Monday, January 19, 2009

IP policy remains bi-partisan, but for how long?

In a retrospective on the Bush Administration's technology record, CNET's Declan McCullagh and Stephanie Condon note:
Stronger protections for intellectual property were put in place with the Prioritizing Resources and Organization for Intellectual Property Act. Copyright law tends to be relatively bipartisan: there's no reason to believe that a Democratic administration would have been any different. President Clinton signed the Digital Millennium Copyright Act (which was overwhelmingly approved by a bipartisan congressional majority) into law, and Obama has chosen the recording industry's favorite lawyer for a senior administration position.
I think CNET's conclusion about the current bi-partisan nature of IP policy is right, but I'm not at all confident that it will remain so over the medium to long-term. I see troubling signs on the horizon (and even closer), where the political left and the copyleft seem to be converging. Candidate Obama touts the support of Larry Lessig when he announced his technology policy. The major academic IP centers -- at Berkeley and Stanford and Harvard -- are relentlessly hostile to copyright owners. Students (who tend to be on the left side of the political spectrum) are mobilizing to fight copyright enforcement. The blogosphere spews contempt for the RIAA and MPAA and anyone else with the temerity to sue to enforce their rights. Even prominent liberal political bloggers have taken up the copyleft banner. (Says Kos with typical restraint: "There might not be any bigger scumbags in the corporate world today than the Recording Industry Association of America (RIAA).")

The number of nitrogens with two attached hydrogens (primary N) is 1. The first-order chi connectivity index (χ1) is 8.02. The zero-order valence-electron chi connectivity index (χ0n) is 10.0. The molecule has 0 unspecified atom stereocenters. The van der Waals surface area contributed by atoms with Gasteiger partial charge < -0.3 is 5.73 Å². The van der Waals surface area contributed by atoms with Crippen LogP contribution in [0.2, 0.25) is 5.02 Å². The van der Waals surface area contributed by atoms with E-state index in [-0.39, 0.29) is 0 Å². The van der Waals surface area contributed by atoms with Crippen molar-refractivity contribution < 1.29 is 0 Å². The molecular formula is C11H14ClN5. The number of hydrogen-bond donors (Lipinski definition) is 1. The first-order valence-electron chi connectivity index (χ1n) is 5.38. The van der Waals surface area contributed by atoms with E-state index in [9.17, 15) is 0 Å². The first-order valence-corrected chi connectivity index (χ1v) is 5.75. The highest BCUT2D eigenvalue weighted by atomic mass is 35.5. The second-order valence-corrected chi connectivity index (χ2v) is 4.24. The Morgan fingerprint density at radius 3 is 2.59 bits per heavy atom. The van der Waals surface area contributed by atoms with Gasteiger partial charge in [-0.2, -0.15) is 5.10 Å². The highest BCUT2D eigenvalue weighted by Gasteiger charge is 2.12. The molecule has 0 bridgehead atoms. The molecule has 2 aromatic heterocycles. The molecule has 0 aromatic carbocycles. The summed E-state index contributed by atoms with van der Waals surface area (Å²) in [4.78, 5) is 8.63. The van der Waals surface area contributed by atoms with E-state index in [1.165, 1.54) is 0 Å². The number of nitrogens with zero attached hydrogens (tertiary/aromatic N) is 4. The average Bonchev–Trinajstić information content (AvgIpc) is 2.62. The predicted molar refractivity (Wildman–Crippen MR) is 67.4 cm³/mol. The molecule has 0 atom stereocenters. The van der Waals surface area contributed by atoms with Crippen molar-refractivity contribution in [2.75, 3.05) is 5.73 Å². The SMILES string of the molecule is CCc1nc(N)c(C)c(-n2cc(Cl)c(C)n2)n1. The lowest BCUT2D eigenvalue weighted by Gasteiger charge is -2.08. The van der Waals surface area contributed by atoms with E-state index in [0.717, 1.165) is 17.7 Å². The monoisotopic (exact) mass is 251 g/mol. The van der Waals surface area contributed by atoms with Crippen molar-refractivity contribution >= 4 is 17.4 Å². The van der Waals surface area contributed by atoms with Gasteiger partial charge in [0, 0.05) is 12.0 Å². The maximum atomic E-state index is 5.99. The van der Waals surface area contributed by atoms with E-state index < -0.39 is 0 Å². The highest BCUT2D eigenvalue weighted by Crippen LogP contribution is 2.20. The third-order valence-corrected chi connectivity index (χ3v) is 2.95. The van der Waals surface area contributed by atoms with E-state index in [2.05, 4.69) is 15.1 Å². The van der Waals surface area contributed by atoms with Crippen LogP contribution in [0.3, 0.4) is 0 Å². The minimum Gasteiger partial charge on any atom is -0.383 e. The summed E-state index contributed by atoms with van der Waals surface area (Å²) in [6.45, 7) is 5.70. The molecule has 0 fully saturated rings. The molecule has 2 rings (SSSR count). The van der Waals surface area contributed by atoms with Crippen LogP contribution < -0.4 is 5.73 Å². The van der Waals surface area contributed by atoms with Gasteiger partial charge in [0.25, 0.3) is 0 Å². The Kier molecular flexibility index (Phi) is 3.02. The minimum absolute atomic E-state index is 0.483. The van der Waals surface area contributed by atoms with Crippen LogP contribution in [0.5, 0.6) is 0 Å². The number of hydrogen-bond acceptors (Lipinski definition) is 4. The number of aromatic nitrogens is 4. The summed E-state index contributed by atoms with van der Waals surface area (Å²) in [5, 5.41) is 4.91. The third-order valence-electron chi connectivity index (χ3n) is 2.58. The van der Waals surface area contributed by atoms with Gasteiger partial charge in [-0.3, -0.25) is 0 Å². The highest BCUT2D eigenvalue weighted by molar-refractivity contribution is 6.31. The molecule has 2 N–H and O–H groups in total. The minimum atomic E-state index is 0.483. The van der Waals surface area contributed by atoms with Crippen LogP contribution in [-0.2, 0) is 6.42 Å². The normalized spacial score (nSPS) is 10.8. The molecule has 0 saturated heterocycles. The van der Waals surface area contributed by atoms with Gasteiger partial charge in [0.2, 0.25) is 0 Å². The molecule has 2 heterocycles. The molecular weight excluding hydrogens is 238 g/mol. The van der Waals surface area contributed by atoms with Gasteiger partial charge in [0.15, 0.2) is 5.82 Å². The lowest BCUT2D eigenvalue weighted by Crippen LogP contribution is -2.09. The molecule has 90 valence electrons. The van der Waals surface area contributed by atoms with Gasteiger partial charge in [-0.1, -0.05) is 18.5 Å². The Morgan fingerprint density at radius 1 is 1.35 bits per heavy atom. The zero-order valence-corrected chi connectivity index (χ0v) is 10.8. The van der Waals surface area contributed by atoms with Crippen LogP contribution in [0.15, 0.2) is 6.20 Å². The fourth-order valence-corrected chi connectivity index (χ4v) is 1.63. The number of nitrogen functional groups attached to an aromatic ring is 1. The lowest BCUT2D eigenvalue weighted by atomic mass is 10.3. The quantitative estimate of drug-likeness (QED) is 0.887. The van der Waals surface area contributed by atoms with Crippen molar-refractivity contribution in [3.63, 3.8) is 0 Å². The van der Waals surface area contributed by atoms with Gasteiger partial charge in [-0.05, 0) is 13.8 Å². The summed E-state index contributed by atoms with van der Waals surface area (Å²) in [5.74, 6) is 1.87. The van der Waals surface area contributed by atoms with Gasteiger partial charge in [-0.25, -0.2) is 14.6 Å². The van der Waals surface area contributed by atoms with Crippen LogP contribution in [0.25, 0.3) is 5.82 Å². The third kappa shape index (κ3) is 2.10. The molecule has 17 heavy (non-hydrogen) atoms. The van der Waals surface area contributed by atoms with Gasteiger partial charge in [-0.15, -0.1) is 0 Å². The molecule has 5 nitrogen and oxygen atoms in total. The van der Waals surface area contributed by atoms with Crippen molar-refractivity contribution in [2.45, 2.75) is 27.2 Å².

The impact of all this won't be immediate. Thankfully, Obama seems headed toward appointment of a White House Intellectual Property Enforcement Coordinator who actually believes in enforcing intellectual property laws. But I fear that the current bi-partisan consensus in favor of strong IP enforcement won't survive as the cohort of young Americans influenced by academia and the blogosphere move into positions of authority as legislators, lawyers, and judges (not to mention voters).

1 comment:

  1. I disagree. You touch on the issue I see as a better prediction, however - I see this as more of an age/generation issue. Now, if a lasting generation gap where young=Democrat and old=Republican actually emerges, then your prediction that copyright becomes a partisan issue may come true. It won't be direct cause and effect, though.

    If you can find me young conservatives (under the age of 30) who have studied the issue and believe that the ideal length of copyright protection should be author's life + 70 years, I'll be shocked. If you can find me young conservatives who believe that time/place/media shifting should be restricted by copyright owners through DRM, I will also be shocked. The same goes for orphan works and the RIAA lawsuit campaign built on dubious technical theories.

    We can talk enforcement all we want - long term, I think stronger, ham-fisted enforcement of bad policy will simply increase the pressure for policy reform. Young Americans have started to notice, and we happen to skew left in today's political climate. Maybe we'll have to wait until the average lawmaker was born after 1975, but public perception is already shifting around this issue.


Comments here are moderated. I appreciate substantive comments, whether or not they agree with what I've written. Stay on topic, and be civil. Comments that contain name-calling, personal attacks, or the like will be rejected. If you want to rant about how evil the RIAA and MPAA are, and how entertainment companies' employees and attorneys are bad people, there are plenty of other places for you to go.